About a couple of weeks ago, I reconnected with a friend after 15 years. We met for coffee and tried to condense the last 15 years in 3 hours of catching up with each others’ lives. Prior to our meeting, I learned that he was doing some spring cleaning of his library and he had books to give away. I asked for some of the books and he brought it to our coffee date.
One of these books was “Call Me By Your Name” by André Aciman. The author was unfamiliar to me. I started reading it last Monday late at night after finishing watching my TV shows. I would’ve finished reading it in one sitting but the desire to sleep caught up with me so I reluctantly put the book down. Last night, I resumed reading it and didn’t stop until I finished, at about 3AM. But before turning in, I went back to my computer and typed the passages from various parts of the book that resonated to me. I knew I had to write about it later in the day.
When I was younger, a book on young love like this would fill me some kind of dread, which was mostly centered on my own fear of finding or not finding the love of my life. Through the stories I was able to live through the experience of finding, of losing, of living through such loss, and of moving on. This vicarious living was sort of a parallel life that existed alongside with my real adventures and mishaps in love and relationships.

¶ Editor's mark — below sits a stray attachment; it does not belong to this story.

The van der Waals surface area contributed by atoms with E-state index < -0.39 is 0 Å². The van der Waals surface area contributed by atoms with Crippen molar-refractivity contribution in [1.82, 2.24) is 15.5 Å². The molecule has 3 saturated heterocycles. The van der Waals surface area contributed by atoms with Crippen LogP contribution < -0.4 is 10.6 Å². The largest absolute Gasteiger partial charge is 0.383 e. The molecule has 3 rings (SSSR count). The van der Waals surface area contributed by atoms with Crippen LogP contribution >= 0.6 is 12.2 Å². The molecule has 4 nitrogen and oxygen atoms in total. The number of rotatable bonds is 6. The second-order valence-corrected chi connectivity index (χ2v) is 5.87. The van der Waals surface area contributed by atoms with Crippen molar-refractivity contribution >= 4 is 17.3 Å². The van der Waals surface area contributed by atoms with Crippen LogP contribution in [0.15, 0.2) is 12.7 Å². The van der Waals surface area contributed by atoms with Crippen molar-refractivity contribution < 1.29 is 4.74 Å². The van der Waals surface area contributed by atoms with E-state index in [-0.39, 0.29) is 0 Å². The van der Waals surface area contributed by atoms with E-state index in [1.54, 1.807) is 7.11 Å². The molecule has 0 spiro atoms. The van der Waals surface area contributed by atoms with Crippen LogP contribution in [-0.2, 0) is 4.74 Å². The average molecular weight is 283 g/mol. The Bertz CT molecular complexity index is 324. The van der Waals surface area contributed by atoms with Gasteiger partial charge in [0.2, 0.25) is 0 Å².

The story of Elio and Oliver reminded me of the previous books on young love that I have read through the years. In particular, “Dream Boy” by Jim Grimsley. Religious fervor pervaded this book but the emotional connection between the two, much younger protagonists was similar in its intensity. Another book was “Like People in History” by Felice Picano, which covered the last 60 years of American gay life through the lives of two gay cousins. One character’s recollection of their youth was as touching as the recollection of the narrator Elio.
Elio was a precocious teenager in the story, and his version of his affair with Oliver was full of awkwardly funny and painful incidents wherein every word and gesture was exhaustively analyzed, down to whether Oliver is conveying secret messages in his choice of swimming trunks. His schemes and machinations reminded me of another precocious youth’s brazen modes of seduction in “A Boy’s Own Story” by Edmund White. While the pain that came with the protracted end of an affair and the confusion on how to cope with such a loss reminded me of “Nightswimmer” by Joseph Olshan, a book that also resonated with me when I read it many many years ago.
“Call Me By Your Name” was narrated by Elio, who had to give up his bedroom every summer for visiting academics who came to his parents’ house in the Italian Riviera as his father’s guest to spend six weeks working on their manuscripts before publication. Elio soon became infatuated with Oliver, the 24 year-old Heraclitus expert from the US. Elio would spend a good part of the summer pining and fawning over the handsome academic who seemed indifferent and aloof to his thinly veiled amorous advances. However, as autumn approached and Oliver’s return to the US drew near, their relationship intensified into something that transformed everything that followed hollowed and seemingly unreal.